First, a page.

In an earlier post I addressed the issue of whether or not the Bible condones rape in the context of Deuteronomy 22 demonstrating that the text used by critics in an attempt to assert such a conclusion is, in fact, false because of the ambiguity of the Hebrew used in the text and because the argument uses a number of logical fallacies.
The question then is, how do the Scriptures present such acts? To answer that we have two examples in the text itself that are directly related to the issue that use a form of the Hebrew lemma in describing the actions. What is interesting is the response of the people in the accounts to the events. Both of these stories are interesting because they are, in some translations, given the headings of “rape”. But, before you read any further, please, go read my earlier post so as to have a linguistic grounding before proceeding.
Okay, I’m going to assume from here that you are familiar with the argument that I presented there because we are going to look at two similar accounts, one in Genesis 34 and one in 2 Samuel 13. If you are not familiar with the accounts of Dinah and Tamar, now is a good time to familiarize yourself with them. This is not to say that the term doesn’t appear elsewhere in similar contexts, but that these two accounts speak to individual circumstances.
Okay, so we can now get to the meat of the matter.
The word that we are going to focus on from Deuteronomy 22 is found in v29, the passage reads,
28 “If a man meets a virgin who is not betrothed, and seizes her and lies with her, and they are found, 29 then the man who lay with her shall give to the bfather of the young woman fifty shekels of silver, and she shall be his wife, because he has violated her. He may not divorce her all his days. (ESV, emphasis added)
We, as a matter of course, have to deal with the Hebrew that is rendered as “violated” in the ESV, which comes from the lemma ענה (‘anah) which has a range of meanings from “to humble”, “to oppress”, “to humiliate” and even “to mishandle”. A word with such a varied number of applications speaks largely to the ambiguity of the Hebrew term that is rendered, in some translations, as “rape” in v28 and as “seize” in the ESV.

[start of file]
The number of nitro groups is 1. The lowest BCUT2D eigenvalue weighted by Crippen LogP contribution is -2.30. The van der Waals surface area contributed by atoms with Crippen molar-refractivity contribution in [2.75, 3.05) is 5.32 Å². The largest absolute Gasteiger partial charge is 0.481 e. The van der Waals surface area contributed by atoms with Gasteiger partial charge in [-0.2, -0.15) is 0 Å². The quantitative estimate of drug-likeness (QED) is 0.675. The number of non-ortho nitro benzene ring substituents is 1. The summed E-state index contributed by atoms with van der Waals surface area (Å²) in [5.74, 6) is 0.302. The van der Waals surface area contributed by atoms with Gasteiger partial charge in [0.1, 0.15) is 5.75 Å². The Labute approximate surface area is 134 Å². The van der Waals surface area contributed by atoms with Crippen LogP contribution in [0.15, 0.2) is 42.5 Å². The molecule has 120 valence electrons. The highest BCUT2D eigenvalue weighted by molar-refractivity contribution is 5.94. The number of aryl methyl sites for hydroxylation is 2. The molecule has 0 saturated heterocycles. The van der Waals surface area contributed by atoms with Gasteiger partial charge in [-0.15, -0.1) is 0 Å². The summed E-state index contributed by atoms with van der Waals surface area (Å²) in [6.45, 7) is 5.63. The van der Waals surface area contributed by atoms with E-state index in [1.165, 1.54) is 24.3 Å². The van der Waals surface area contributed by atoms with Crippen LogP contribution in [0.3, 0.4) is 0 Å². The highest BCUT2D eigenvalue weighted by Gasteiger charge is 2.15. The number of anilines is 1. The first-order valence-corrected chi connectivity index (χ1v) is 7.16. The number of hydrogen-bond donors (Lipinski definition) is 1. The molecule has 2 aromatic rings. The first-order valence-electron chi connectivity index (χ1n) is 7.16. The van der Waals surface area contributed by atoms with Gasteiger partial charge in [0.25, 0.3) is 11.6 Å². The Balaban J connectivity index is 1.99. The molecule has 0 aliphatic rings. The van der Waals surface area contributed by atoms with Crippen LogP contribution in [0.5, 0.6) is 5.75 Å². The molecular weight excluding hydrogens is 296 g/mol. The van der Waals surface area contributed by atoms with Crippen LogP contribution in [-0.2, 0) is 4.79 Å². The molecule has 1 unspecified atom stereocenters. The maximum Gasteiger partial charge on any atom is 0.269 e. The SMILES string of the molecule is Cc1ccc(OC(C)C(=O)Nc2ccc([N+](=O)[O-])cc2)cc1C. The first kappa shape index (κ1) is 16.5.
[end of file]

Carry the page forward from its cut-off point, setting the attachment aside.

In the Genesis account, which some scholars argue is an analogy to other events in Israelite history, the daughter of Jacob, by his first wife Leah, sneaks out of her father’s camp to go to, what could only be described anachronistically as, a party with some of the young women of the area. While at the soirée, she encounters the prince of the tribe and he clearly rapes her, in fact several commentators point this out.
The story takes an interesting turn in that it says that,
[His] soul was drawn to Dinah the daughter of Jacob. He loved the young woman and spoke tenderly to her. (Genesis 34:3, ESV)
Of course, it was only after he had violated her that he felt this way. Maybe it was morning-after conscience pangs, or it was the distress that he saw in her face, or maybe it was that he not only saw the pain he saw in her face, but that he realized just who she was: the daughter of a tribal leader essentially camped right outside his city walls. Maybe he was genuinely sorry for what he did, and in the terms of his culture decided to reach out and try to make some kind of amends both to the woman he wronged, by marrying her—thus making her his responsibility to care for, thus restoring her honor and sexual integrity—and stopping any reprisals from her family in light of the dishonor that was shown to one of their tribe.